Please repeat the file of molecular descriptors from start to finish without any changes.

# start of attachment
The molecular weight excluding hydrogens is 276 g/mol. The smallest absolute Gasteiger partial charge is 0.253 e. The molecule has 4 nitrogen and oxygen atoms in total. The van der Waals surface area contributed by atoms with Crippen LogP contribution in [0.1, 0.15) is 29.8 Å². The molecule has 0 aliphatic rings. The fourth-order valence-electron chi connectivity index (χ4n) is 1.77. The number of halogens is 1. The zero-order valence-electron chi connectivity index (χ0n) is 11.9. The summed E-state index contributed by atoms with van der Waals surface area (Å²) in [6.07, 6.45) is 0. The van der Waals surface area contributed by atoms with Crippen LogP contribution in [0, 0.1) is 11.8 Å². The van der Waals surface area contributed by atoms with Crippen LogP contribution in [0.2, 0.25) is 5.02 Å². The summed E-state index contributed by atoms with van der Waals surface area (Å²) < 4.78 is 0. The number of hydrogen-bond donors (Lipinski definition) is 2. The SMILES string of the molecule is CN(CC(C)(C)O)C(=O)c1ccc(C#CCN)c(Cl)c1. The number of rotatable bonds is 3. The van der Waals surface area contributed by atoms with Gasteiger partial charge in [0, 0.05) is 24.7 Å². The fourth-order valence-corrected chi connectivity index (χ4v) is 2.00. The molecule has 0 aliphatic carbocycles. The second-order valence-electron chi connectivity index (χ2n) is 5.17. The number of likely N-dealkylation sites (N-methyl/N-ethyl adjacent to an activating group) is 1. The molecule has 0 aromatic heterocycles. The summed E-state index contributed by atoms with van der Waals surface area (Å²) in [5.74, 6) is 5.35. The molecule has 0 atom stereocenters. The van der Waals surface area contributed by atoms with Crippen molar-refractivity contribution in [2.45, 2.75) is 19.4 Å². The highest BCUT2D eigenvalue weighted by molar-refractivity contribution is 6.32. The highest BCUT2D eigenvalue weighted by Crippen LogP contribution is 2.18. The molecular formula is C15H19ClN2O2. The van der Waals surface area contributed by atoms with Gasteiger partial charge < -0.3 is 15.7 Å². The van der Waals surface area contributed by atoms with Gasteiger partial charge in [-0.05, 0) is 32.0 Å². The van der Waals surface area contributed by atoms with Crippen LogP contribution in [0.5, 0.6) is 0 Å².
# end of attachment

The molecular weight excluding hydrogens is 276 g/mol. The smallest absolute Gasteiger partial charge is 0.253 e. The molecule has 4 nitrogen and oxygen atoms in total. The van der Waals surface area contributed by atoms with Crippen LogP contribution in [0.1, 0.15) is 29.8 Å². The molecule has 0 aliphatic rings. The fourth-order valence-electron chi connectivity index (χ4n) is 1.77. The number of halogens is 1. The zero-order valence-electron chi connectivity index (χ0n) is 11.9. The summed E-state index contributed by atoms with van der Waals surface area (Å²) in [6.07, 6.45) is 0. The van der Waals surface area contributed by atoms with Crippen LogP contribution in [0, 0.1) is 11.8 Å². The van der Waals surface area contributed by atoms with Crippen LogP contribution in [0.2, 0.25) is 5.02 Å². The summed E-state index contributed by atoms with van der Waals surface area (Å²) < 4.78 is 0. The number of hydrogen-bond donors (Lipinski definition) is 2. The SMILES string of the molecule is CN(CC(C)(C)O)C(=O)c1ccc(C#CCN)c(Cl)c1. The number of rotatable bonds is 3. The van der Waals surface area contributed by atoms with Gasteiger partial charge in [0, 0.05) is 24.7 Å². The fourth-order valence-corrected chi connectivity index (χ4v) is 2.00. The molecule has 0 aliphatic carbocycles. The second-order valence-electron chi connectivity index (χ2n) is 5.17. The number of likely N-dealkylation sites (N-methyl/N-ethyl adjacent to an activating group) is 1. The molecule has 0 aromatic heterocycles. The summed E-state index contributed by atoms with van der Waals surface area (Å²) in [5.74, 6) is 5.35. The molecule has 0 atom stereocenters. The van der Waals surface area contributed by atoms with Crippen molar-refractivity contribution in [2.45, 2.75) is 19.4 Å². The highest BCUT2D eigenvalue weighted by molar-refractivity contribution is 6.32. The highest BCUT2D eigenvalue weighted by Crippen LogP contribution is 2.18. The molecular formula is C15H19ClN2O2. The van der Waals surface area contributed by atoms with Gasteiger partial charge < -0.3 is 15.7 Å². The van der Waals surface area contributed by atoms with Gasteiger partial charge in [-0.05, 0) is 32.0 Å². The van der Waals surface area contributed by atoms with Crippen LogP contribution in [0.5, 0.6) is 0 Å².